The Island of Fire, Ice and Waterfalls

Seljalandsfoss Escape
A visitor tries to take shelter of the heavy irrigation caused by a sudden change in the wind, near Seljalandsfoss.
on the edge of the meander
One of the many rivers and streams that flow through Iceland.
The way to Detifoss
Signpost for the largest waterfall in Europe, almost completely buried by snow.
Svartifoss Standard
Svartifoss, a waterfall that falls over a cliff made of hexagonal columns carved by the rapid solidification of lava.
forced crossing
Icelandic horse crosses an icy stream during the last days of winter on the island.
ET acrobat
A native student dressed as an alien in front of the Seljalandfoss waterfall.
On the edge of Gulfoss
Visitors next to Gulfoss, a majestic waterfall of the Hvítá river.
Next stops
Plate indicates 18 distances from Bardardalur.
Svartifoss stream
Svartifoss's tiny flow drops past what remains of a vast bed of snow and ice that has remained in the past few months.
The waterfall where chief Thorgeir Ljósvetningagodi got rid of the ancient pagan gods.
on the way to Myvatn
Bridge over the river Svarta, in Bardardalur and in the vicinity of the waterfall Godafoss.
Visitors approach the base of one of Iceland's most accessible waterfalls, just a short distance from the roadside and the sea.
The Gulfoss Moat
A geological depression invaded by the voluminous flow of the Hvitá river;, at certain times after rain or melting, much more impressive than in the image.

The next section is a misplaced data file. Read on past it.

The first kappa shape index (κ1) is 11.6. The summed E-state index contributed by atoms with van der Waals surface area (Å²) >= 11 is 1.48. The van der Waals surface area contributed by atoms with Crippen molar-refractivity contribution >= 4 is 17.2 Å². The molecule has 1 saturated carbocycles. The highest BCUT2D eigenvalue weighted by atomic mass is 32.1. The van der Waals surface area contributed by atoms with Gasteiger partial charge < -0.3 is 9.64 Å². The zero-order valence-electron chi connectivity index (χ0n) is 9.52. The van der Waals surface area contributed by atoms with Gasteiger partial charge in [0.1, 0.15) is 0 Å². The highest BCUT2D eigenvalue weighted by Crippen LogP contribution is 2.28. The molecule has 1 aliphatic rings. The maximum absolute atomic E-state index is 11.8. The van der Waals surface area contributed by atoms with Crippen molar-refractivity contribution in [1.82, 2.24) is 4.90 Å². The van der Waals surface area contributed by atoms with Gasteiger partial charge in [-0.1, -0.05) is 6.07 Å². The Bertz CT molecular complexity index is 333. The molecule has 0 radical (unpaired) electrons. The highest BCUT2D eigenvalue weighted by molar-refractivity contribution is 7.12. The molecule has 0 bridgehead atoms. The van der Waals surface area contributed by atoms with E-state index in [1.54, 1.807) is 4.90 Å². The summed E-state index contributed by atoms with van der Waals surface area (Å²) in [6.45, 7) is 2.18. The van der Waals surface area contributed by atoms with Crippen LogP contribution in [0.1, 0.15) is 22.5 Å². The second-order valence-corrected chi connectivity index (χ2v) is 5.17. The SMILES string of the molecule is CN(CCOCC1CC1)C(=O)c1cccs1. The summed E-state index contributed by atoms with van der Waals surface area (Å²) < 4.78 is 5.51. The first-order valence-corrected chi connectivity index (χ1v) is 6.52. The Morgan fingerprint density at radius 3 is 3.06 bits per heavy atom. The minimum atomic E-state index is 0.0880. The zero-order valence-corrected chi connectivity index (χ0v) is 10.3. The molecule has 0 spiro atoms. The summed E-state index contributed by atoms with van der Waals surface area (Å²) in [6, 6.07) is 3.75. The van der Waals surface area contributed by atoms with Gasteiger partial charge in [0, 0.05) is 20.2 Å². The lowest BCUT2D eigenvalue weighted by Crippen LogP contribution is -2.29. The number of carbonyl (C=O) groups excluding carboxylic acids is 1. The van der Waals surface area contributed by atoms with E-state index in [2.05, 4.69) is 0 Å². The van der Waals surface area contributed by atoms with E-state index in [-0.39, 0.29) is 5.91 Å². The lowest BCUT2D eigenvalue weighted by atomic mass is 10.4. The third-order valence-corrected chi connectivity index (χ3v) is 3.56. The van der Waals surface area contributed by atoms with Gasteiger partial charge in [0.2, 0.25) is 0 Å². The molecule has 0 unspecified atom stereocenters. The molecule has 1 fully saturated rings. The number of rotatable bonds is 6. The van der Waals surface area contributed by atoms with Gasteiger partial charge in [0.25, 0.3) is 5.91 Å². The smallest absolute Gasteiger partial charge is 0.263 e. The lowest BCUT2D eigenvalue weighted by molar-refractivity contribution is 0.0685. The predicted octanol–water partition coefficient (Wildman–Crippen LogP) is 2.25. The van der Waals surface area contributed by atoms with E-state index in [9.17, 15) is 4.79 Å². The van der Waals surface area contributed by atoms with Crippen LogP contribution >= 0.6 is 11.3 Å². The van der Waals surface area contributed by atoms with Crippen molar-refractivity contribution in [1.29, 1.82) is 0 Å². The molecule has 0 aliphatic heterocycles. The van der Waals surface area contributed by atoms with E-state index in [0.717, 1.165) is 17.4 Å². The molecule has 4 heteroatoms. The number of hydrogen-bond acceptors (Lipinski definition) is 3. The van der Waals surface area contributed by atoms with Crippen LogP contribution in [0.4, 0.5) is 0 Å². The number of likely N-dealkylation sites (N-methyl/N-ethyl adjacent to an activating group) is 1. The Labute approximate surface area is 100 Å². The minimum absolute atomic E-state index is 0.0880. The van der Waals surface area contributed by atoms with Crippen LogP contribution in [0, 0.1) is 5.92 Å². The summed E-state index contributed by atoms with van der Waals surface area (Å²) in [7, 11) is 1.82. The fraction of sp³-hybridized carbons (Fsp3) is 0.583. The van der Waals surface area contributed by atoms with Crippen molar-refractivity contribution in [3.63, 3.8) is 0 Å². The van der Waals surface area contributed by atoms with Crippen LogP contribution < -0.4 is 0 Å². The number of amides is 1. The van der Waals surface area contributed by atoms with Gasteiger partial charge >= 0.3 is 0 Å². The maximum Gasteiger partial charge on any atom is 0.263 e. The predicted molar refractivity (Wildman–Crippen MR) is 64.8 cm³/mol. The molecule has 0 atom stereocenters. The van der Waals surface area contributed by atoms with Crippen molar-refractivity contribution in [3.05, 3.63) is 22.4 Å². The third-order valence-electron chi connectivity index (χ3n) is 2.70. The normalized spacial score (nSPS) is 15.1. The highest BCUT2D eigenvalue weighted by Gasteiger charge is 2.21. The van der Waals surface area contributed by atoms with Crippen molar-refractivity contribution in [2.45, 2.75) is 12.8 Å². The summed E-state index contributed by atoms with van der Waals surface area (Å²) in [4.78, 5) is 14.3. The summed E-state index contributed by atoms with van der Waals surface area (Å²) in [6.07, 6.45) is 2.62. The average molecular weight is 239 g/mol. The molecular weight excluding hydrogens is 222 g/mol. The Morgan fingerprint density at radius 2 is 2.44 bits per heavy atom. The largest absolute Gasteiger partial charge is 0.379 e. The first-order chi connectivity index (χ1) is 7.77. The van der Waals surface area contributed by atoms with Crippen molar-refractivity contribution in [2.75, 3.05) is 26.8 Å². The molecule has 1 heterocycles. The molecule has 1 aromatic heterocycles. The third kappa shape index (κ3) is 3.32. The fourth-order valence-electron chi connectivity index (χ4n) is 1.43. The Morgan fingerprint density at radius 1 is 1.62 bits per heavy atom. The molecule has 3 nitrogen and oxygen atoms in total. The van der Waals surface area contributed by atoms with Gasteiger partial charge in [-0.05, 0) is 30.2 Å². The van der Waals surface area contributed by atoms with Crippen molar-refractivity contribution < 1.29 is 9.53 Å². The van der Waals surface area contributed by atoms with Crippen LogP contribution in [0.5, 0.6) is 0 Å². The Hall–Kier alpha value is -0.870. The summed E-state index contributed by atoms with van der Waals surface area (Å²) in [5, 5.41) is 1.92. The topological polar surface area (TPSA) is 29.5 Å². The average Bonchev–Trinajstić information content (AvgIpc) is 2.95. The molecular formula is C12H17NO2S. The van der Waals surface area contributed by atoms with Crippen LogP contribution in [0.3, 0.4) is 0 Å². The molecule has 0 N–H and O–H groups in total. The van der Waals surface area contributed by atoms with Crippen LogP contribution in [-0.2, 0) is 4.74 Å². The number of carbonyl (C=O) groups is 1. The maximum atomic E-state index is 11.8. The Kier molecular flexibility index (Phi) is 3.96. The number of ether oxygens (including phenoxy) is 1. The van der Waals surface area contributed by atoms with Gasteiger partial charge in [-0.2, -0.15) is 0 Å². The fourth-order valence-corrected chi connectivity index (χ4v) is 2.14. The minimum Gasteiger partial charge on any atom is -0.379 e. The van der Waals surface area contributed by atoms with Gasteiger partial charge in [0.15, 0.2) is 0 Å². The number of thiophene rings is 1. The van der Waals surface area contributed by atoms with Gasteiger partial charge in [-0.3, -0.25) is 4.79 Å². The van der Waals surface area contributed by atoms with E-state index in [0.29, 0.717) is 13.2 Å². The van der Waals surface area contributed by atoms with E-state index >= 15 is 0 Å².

last jump
Upper section of Skogafoss Waterfall Fall
white water
The Skjálfandafljót river proceeds through its deep bed after falling from Godafoss.
waterfall mirror
Skogafoss' elusive flow is reflected in a pond.
The Gulfoss II Moat
Impressive apex of the flow of the Hvitá river which, after the jump, proceeds through a narrow gorge.
Europe's supreme cascade rushes into Iceland. But it's not the only one. On this boreal island, with constant rain or snow and in the midst of battle between volcanoes and glaciers, endless torrents crash.

We have long since lost sight of the low houses of Akureyri and only tiny patches of the stream that runs along the northern stretch of the Ring Road, which we follow, remains free from the winter suffocation.

The whiteness does not stifle a rising brooding nor the mist we glimpse drifting in the distance.

After many kilometers of vertigo, the Skjálfandafljót river suffers, there, the most dramatic of the geological stumbles that its journey from the supreme domain of Bárdarbunga to the bay of Skjálfandi submits to.

on the edge of the meander

One of the many rivers and streams that flow through Iceland.

The Godafoss Iceland Divine Cascade

We cross the bridge that crosses it and park. We walk without tact or faith about iceland snow with 40 cm in height and, despite the sensation of imminent collapse, we reached the high margin.

From that somewhat treacherous position, we unveil the half-frozen, stalactite splendor of Godafoss, the cascade of the gods.

The amphitheater of this catadupa is about 30 meters. Slightly dampened before the 12-metre drop, the water from the Skjálfandafljót seems to solidify before our eyes and touches up a sculpture that the cold has shaped since the first days of November.